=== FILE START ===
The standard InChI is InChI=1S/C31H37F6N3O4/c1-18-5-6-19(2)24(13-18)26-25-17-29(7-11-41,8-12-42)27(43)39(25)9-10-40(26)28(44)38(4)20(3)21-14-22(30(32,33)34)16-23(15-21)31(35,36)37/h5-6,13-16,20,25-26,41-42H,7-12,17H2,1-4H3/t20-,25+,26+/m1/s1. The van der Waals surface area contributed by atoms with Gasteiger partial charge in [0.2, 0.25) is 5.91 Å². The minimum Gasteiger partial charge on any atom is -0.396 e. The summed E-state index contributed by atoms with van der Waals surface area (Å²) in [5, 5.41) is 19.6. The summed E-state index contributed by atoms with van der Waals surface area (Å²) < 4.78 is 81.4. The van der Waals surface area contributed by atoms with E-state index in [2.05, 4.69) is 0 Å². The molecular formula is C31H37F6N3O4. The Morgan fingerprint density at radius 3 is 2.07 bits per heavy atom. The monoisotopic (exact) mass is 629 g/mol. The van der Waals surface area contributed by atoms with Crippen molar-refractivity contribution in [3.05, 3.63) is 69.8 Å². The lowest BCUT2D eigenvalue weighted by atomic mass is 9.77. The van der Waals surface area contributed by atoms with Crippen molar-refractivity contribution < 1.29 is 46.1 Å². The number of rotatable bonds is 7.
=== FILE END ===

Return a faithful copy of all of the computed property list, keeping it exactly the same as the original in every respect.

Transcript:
The standard InChI is InChI=1S/C31H37F6N3O4/c1-18-5-6-19(2)24(13-18)26-25-17-29(7-11-41,8-12-42)27(43)39(25)9-10-40(26)28(44)38(4)20(3)21-14-22(30(32,33)34)16-23(15-21)31(35,36)37/h5-6,13-16,20,25-26,41-42H,7-12,17H2,1-4H3/t20-,25+,26+/m1/s1. The van der Waals surface area contributed by atoms with Gasteiger partial charge in [0.2, 0.25) is 5.91 Å². The minimum Gasteiger partial charge on any atom is -0.396 e. The summed E-state index contributed by atoms with van der Waals surface area (Å²) in [5, 5.41) is 19.6. The summed E-state index contributed by atoms with van der Waals surface area (Å²) < 4.78 is 81.4. The van der Waals surface area contributed by atoms with E-state index in [2.05, 4.69) is 0 Å². The molecular formula is C31H37F6N3O4. The Morgan fingerprint density at radius 3 is 2.07 bits per heavy atom. The monoisotopic (exact) mass is 629 g/mol. The van der Waals surface area contributed by atoms with Crippen molar-refractivity contribution in [3.05, 3.63) is 69.8 Å². The lowest BCUT2D eigenvalue weighted by atomic mass is 9.77. The van der Waals surface area contributed by atoms with Crippen molar-refractivity contribution < 1.29 is 46.1 Å². The number of rotatable bonds is 7.